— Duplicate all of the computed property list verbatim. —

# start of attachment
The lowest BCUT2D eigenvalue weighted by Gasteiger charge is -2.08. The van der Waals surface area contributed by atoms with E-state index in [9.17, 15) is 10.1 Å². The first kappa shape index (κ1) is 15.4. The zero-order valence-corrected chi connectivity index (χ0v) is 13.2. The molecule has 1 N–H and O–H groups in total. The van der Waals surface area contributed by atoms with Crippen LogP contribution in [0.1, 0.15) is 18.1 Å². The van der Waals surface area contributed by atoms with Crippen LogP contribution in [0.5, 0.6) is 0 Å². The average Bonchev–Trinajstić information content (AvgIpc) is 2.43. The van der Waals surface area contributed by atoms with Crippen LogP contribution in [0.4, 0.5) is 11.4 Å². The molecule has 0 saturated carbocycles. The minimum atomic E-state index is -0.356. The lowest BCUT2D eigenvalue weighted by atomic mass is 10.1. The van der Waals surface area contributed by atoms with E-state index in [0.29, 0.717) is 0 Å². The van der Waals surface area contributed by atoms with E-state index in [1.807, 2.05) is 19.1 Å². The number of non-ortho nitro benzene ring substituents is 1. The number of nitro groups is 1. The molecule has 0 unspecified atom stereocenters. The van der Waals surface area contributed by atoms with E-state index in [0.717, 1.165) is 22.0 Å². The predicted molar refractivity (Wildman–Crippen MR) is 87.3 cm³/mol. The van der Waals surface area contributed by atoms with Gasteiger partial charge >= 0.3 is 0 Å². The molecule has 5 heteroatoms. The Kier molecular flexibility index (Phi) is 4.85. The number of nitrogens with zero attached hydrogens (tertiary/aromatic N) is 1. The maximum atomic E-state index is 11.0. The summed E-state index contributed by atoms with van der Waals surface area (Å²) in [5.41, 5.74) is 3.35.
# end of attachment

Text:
The lowest BCUT2D eigenvalue weighted by Gasteiger charge is -2.08. The van der Waals surface area contributed by atoms with E-state index in [9.17, 15) is 10.1 Å². The first kappa shape index (κ1) is 15.4. The zero-order valence-corrected chi connectivity index (χ0v) is 13.2. The molecule has 1 N–H and O–H groups in total. The van der Waals surface area contributed by atoms with Crippen LogP contribution in [0.1, 0.15) is 18.1 Å². The van der Waals surface area contributed by atoms with Crippen LogP contribution in [0.5, 0.6) is 0 Å². The average Bonchev–Trinajstić information content (AvgIpc) is 2.43. The van der Waals surface area contributed by atoms with Crippen LogP contribution in [0.4, 0.5) is 11.4 Å². The molecule has 0 saturated carbocycles. The minimum atomic E-state index is -0.356. The lowest BCUT2D eigenvalue weighted by atomic mass is 10.1. The van der Waals surface area contributed by atoms with E-state index in [0.29, 0.717) is 0 Å². The van der Waals surface area contributed by atoms with E-state index in [1.807, 2.05) is 19.1 Å². The number of non-ortho nitro benzene ring substituents is 1. The number of nitro groups is 1. The molecule has 0 unspecified atom stereocenters. The van der Waals surface area contributed by atoms with E-state index in [0.717, 1.165) is 22.0 Å². The predicted molar refractivity (Wildman–Crippen MR) is 87.3 cm³/mol. The van der Waals surface area contributed by atoms with Gasteiger partial charge >= 0.3 is 0 Å². The molecule has 5 heteroatoms. The Kier molecular flexibility index (Phi) is 4.85. The number of nitrogens with zero attached hydrogens (tertiary/aromatic N) is 1. The maximum atomic E-state index is 11.0. The summed E-state index contributed by atoms with van der Waals surface area (Å²) in [5.41, 5.74) is 3.35.